A disfiguring, flesh-eating disease is sweeping across Syria, and the US State Department says ISIS is to blame.
The disease is Leishmaniasis, and it’s spread by a parasite that’s transmitted through the bite of an infected sandfly.
It can cause painful open sores that sometimes take months or even years to heal, according to the US Centers for Disease Control and Prevention.
Syria has always been a hotspot for Leishmaniasis, but the civil war is likely accelerating the spread.
A US State Department Twitter account that was created to combat ISIS propaganda tweeted about the connection.
Poor sanitary conditions can increase the number of places for sandflies to breed, according to the World Health Organization. So ISIS’ practice of dumping bodies in the streets could directly increase the risk for Leishmaniasis infection.
But the disease was already spreading through Syria as the health system collapsed after civil war broke out in 2011. Tens of thousands of doctors have since left the country, and by 2013, two out of five hospitals were not in service, according to an article in the BMJ.
By 2012, nearly 53,000 cases of cutaneous Leishmaniasis (the most common type) were reported in Syria, and that’s the last official number available. The situation may be even worse now.
The local news story that the State Department tweeted out says the first case was reported in 2013, which is inaccurate, and that by mid-2014, 500 people were infected, which is likely an underestimate. (The story cites activists and the Kurdish Red Crescent; the 53,000 number comes from the Syrian Ministry of Health.)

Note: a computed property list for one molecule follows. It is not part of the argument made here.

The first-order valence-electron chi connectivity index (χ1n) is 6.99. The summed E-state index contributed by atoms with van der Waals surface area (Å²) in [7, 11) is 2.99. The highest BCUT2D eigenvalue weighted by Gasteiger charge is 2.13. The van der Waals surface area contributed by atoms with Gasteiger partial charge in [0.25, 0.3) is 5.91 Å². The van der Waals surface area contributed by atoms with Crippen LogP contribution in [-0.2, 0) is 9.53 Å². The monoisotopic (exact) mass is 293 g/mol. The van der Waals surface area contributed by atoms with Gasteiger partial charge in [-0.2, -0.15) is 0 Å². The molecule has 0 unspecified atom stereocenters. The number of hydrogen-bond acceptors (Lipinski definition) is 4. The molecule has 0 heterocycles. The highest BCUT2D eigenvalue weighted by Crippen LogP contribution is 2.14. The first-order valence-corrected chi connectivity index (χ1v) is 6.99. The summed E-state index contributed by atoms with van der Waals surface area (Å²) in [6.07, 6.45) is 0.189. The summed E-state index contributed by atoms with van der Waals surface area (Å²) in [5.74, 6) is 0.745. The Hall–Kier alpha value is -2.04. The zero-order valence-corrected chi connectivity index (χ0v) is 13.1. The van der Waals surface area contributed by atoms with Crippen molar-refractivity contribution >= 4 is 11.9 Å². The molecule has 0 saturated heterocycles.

Leishmaniasis has been a terrible disease native to Syria since at least 900 BC. Worldwide, the WHO estimates that 1.3 million new cases are reported every year; between 20,000 and 30,000 of them are fatal.
As Syrian refugees have had to flee their country, Leishmaniasis has followed them. NeighboringLebanon had no reported casesof the disease before 2008, according to the WHO, but by 2013, the country reported just over 1,000 cases — 97% of which were among Syrian refugees.
“The Syrian conflict and vast population displacement has significantly increased the incidence of the vector-borne disease within Syria and spread this epidemic into neighboring countries,” a 2014 study in PLoS Pathogens concluded.
Since the infection can also be spread via contaminated needles, it’s imperative to have proper health systems in place to control the disease, according to a 2015 study that examined how the Syrian civil war has accelerated the spread of Leishmaniasis.
“In order to decrease the risk of exposure,” the authors concluded, “housing conditions of the refugees must be improved, routine health controls must be performed, effective measures must be set in place for vector control, and infected individuals must be diagnosed and treated to prevent spread of the infection.”